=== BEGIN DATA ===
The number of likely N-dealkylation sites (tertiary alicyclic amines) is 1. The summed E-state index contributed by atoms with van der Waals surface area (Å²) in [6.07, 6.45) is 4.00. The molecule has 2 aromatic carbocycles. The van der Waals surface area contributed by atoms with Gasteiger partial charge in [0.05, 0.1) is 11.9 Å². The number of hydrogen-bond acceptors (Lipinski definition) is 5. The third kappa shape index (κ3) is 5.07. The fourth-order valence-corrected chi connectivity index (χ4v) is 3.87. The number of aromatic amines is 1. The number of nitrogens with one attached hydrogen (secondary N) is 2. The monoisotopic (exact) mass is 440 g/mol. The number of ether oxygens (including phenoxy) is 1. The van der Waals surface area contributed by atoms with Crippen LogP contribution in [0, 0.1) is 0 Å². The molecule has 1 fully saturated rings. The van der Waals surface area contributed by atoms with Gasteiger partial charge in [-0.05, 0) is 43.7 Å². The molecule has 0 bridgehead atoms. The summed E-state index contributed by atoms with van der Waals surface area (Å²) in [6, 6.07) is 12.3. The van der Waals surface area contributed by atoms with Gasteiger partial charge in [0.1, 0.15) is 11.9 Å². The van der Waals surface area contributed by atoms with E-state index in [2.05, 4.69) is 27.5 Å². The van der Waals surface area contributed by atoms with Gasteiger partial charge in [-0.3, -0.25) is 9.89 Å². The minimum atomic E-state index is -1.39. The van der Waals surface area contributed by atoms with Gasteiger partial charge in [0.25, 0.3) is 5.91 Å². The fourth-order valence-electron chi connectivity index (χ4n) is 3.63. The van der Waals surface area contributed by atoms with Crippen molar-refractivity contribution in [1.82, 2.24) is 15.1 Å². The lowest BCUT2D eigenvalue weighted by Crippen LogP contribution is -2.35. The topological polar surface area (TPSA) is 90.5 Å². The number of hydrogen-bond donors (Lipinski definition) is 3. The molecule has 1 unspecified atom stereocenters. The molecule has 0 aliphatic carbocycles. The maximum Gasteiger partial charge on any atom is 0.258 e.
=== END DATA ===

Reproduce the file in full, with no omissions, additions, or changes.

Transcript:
The number of likely N-dealkylation sites (tertiary alicyclic amines) is 1. The summed E-state index contributed by atoms with van der Waals surface area (Å²) in [6.07, 6.45) is 4.00. The molecule has 2 aromatic carbocycles. The van der Waals surface area contributed by atoms with Gasteiger partial charge in [0.05, 0.1) is 11.9 Å². The number of hydrogen-bond acceptors (Lipinski definition) is 5. The third kappa shape index (κ3) is 5.07. The fourth-order valence-corrected chi connectivity index (χ4v) is 3.87. The number of aromatic amines is 1. The number of nitrogens with one attached hydrogen (secondary N) is 2. The monoisotopic (exact) mass is 440 g/mol. The number of ether oxygens (including phenoxy) is 1. The van der Waals surface area contributed by atoms with Crippen LogP contribution in [0, 0.1) is 0 Å². The molecule has 1 fully saturated rings. The van der Waals surface area contributed by atoms with Gasteiger partial charge in [-0.05, 0) is 43.7 Å². The molecule has 0 bridgehead atoms. The summed E-state index contributed by atoms with van der Waals surface area (Å²) in [6, 6.07) is 12.3. The van der Waals surface area contributed by atoms with Gasteiger partial charge in [0.1, 0.15) is 11.9 Å². The van der Waals surface area contributed by atoms with E-state index in [2.05, 4.69) is 27.5 Å². The van der Waals surface area contributed by atoms with Gasteiger partial charge in [-0.3, -0.25) is 9.89 Å². The minimum atomic E-state index is -1.39. The van der Waals surface area contributed by atoms with Gasteiger partial charge in [0.25, 0.3) is 5.91 Å². The fourth-order valence-electron chi connectivity index (χ4n) is 3.63. The van der Waals surface area contributed by atoms with Crippen molar-refractivity contribution in [1.82, 2.24) is 15.1 Å². The lowest BCUT2D eigenvalue weighted by Crippen LogP contribution is -2.35. The topological polar surface area (TPSA) is 90.5 Å². The number of hydrogen-bond donors (Lipinski definition) is 3. The molecule has 1 unspecified atom stereocenters. The molecule has 0 aliphatic carbocycles. The maximum Gasteiger partial charge on any atom is 0.258 e.